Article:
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30 per cent distrust the Police, 47 per cent keep mum fearing reprisals – Results of sociological survey in Kahawatte

State social services in the area dysfunctional with official neglect
As killings and abductions continue in the Kahawatte area of the Ratnapura district, a sociological survey conducted in the area has prompted the transfer of 31 policemen and officers out of the area on Monday, with more to follow
 The survey revealed that 30% of the Kahawatte area residents distrust the police, while 47% more opted to remain silent for fear of criminals interfering with their lives, as they are in cahoots with the police officers.

The Defence Ministry and the Sri Jayawardhanapura University had conducted a survey on the sociological factors affecting current criminal pattern (with special reference to the Kahawatte police area), under the guidance of Professor Mayura Samarakoon of the Sociology Dept of Sri Jayawardhanapura University.

As the survey findings were revealed, the second abduction within three weeks was reported. G. Wickramasinghe, a murder suspect in the U. Ariyawathi case, was abducted last Tuesday, from his house in Nilagama, Kahawatte.His family complained to the police on January 16, that an armed group, apparently security personnel, abducted the murder suspect. He had been released along with three other suspects for lack evidence, after being in remand for 14 months. One of the suspects who was released with him was killed in December last year.

The first abduction was two weeks ago, that of Sarath Nandana, 32, prime suspect in the first double murder which took place at the beginning of 2012. At the time of his abduction, he was residing with his sister-in-law in Weliweriya, Gampaha.

He was out on bail, after being in jail for 8 months, and court had ordered him to reside 100 km away from the Kahawatte region. The family had complained to the police that an armed group had abducted the former suspect. They also claim that the police have not taken any action to locate him.

The criminal activities in the Kahawatte area began with the killing of 56-year-old Sellaiya Maria on July 21 2008, when she was strangled to death at Kotakethana, in the Opatha Estate area.

The second killing was that of a 52-year-old woman also strangled to death on November 19, 2008, in Kotakethana. These were followed by two killings in 2010 and four killings in 2011, all women, bringing a total of eight women killed in the Kotakethana area.

At the beginning of the year, the first twin killing of 52-year-old Nayana Nilmini and her daughter, Kavindya Chathurangani, was reported from the area, which continued with two other double killings where the bodies were burnt.�Furthermore, the killing of a 66-year-old woman who was hacked to death, brought the tally to 15.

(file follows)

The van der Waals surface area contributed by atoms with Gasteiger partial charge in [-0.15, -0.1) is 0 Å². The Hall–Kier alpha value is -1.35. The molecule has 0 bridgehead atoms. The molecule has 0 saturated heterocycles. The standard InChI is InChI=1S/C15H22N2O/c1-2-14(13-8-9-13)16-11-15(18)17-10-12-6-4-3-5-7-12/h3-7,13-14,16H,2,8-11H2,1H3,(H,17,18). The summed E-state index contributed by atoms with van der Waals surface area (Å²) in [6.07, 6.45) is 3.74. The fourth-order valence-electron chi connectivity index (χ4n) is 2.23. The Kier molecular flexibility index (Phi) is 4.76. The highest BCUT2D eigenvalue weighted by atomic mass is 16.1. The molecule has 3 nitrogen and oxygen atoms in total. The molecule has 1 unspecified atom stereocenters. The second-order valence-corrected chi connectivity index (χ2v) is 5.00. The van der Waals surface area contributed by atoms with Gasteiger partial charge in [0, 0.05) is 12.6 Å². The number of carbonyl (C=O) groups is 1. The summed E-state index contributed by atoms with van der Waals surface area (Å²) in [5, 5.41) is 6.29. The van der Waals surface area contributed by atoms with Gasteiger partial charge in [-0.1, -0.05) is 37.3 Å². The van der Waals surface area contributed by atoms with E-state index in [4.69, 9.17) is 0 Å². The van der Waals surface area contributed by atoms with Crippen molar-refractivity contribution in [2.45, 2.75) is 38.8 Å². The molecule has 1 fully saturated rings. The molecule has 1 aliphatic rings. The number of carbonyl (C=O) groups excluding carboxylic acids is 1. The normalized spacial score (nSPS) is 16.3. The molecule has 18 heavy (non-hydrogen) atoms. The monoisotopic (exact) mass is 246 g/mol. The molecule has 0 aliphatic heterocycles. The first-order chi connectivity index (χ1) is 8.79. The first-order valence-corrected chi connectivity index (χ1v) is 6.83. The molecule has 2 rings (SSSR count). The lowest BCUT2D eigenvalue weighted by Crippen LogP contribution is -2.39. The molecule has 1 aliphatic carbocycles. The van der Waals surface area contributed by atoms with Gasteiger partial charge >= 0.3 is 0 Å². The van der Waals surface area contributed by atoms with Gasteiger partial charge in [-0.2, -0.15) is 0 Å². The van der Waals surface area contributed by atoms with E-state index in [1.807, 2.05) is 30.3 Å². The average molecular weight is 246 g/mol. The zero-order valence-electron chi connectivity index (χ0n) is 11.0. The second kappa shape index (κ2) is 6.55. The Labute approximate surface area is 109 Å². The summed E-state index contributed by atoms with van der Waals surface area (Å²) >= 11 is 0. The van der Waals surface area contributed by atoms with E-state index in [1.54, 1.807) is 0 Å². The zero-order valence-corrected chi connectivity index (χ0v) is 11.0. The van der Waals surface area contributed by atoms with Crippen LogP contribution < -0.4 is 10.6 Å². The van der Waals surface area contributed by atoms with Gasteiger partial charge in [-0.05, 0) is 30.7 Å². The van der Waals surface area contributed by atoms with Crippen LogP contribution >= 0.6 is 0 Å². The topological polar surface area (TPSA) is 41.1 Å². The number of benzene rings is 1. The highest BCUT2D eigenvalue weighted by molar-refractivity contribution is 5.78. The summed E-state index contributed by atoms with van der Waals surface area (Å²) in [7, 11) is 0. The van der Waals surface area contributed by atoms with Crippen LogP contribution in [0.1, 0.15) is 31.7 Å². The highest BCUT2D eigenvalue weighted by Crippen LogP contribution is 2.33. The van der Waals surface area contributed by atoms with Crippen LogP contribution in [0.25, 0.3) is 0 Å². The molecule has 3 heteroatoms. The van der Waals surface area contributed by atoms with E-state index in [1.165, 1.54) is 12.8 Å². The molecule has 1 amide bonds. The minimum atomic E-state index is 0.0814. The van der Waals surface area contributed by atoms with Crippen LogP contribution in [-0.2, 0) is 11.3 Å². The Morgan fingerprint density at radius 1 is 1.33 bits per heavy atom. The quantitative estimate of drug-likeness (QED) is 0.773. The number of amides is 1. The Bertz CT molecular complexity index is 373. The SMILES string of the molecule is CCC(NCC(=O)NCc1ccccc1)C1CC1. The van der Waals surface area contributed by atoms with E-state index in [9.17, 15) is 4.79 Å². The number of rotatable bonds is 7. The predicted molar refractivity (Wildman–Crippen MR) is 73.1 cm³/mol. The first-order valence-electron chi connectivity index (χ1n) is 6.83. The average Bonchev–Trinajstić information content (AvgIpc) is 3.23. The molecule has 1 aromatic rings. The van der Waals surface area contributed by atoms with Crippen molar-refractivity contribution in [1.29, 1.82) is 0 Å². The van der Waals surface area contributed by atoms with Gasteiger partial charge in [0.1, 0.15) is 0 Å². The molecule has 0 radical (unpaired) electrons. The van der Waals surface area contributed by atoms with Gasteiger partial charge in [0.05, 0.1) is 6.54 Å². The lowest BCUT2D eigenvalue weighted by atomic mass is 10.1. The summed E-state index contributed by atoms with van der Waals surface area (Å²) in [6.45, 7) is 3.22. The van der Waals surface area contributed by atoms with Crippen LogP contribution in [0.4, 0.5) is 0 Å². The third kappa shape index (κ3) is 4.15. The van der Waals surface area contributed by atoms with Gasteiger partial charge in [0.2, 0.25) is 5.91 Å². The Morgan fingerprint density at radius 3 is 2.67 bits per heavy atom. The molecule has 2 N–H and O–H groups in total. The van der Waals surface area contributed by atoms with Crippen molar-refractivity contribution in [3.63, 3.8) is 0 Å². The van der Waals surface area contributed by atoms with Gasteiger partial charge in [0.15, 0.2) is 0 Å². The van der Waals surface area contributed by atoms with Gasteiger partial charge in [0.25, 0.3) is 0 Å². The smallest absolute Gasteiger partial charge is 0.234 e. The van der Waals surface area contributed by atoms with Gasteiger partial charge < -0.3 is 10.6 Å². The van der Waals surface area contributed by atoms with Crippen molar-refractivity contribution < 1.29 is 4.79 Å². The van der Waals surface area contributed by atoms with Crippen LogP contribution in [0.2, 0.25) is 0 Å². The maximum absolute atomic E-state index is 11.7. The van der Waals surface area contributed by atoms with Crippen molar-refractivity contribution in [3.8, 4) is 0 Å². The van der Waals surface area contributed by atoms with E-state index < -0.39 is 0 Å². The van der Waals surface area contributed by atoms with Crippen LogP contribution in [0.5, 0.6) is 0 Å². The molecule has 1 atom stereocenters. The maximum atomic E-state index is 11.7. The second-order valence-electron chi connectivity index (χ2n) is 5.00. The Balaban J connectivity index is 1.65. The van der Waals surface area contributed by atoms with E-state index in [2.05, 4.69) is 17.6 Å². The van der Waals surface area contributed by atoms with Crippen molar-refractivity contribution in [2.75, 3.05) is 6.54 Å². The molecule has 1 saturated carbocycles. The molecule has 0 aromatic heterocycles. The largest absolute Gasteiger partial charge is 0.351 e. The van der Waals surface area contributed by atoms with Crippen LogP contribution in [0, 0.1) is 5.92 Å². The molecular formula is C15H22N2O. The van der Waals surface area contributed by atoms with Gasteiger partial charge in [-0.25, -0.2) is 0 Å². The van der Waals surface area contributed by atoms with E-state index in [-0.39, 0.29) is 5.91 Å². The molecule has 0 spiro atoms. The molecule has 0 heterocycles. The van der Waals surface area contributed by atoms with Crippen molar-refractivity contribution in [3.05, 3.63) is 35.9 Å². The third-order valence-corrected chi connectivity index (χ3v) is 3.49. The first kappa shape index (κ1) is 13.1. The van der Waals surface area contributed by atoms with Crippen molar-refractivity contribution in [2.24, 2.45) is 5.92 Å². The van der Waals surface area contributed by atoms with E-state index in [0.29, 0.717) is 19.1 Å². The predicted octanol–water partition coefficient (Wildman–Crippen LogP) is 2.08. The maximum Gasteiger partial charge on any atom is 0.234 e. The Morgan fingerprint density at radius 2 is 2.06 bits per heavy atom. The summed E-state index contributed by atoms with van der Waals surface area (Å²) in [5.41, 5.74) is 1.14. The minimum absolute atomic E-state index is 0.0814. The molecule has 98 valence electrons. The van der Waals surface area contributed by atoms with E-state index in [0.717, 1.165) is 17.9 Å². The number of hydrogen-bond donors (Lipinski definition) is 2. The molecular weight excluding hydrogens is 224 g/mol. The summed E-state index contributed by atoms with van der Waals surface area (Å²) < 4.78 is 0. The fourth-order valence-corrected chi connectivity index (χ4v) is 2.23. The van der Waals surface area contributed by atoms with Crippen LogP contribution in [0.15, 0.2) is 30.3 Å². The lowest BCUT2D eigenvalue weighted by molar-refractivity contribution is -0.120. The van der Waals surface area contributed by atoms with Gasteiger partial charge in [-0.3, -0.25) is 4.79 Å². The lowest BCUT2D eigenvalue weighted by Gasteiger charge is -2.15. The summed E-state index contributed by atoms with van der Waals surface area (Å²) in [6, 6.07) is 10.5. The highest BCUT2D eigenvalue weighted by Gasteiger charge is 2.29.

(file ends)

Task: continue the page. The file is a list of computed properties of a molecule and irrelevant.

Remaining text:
As the mysterious killings continued, a survey was launched in the Kahawatte region on September 17 concluding on November 7. The questionnaire had 102 questions based on 22 sociological factors, mainly on family background, attitude towards State institutions, socio–psychological aspect, economic background, interaction between State officials and the rural community, religious bonding, which affects the community in Kahawatte region and its neighbouring regions in the Ratnapura area. The survey results were handed over to Defence Secretary Gotabaya Rajapaksa in the last week of 2012.

Professor Samarakoon told the Sunday Times that the Kahawatte community distrusts the police as a few corrupt officers and their politicisation have compelled the honest police officers to transfer to other postings, leaving the innocent civilians in the lurch.

“According to the research, the police had not taken any initiatives to investigate the first three killings, till the media publicised the fourth kiiling,” said Professor Samarakoon.

According to the survey, 293 people lodged complaints with the police on various personal issues, of which 122 were women, while 424 people live under constant threat from criminals. Consequent to the complaints, 52 males had been summoned as suspects. It is further revealed that, due to the negligence of the police, there had been conflicts among the public.

Women make up 53% in the Kotakethana area, while 7.79% are women above 60 years. Of the 1025 families 90 are with women as single parents, with 89% of the residents living in fear of being killed, and 90% of the community convinced that the killings were premeditated and the killers familiar with the lifestyle and habitats of the victims.

The survey further revealed that Skills Development officers, Child Rights Promotion officers, Youth Services officers and Social Services officers responsible for improving education standards and the professional development of youngsters, had neglected their duties, failing to provide the necessary guidance and impart professional skills, driving the youth to work in mines and rivers for precious stones at Rs. 500 a week.Professor Samarakoon stated that six persons hold degrees, 85 have completed the Advanced Level examination, 1,684 dropped out after Grade 5 and 430 had not gone to school.

The survey also revealed that the chief counsellor of the area, the monk at the temple, had neglected his responsibility in serving the spiritual and moral needs of the villagers, resulting in 16 killings and two abductions in the region so far. “The psychological background of the murder suspects is that of children who grew up within broken families, or brought up in a negative environment.” said Professor Samarakoon.

Senior SP Vaas Gunawardane told the Sunday Times that investigations are underway to find the two missing suspects and apprehend the armed group responsible for their abductions.
By Chamal Weerakkody and Lasantha Niroshana


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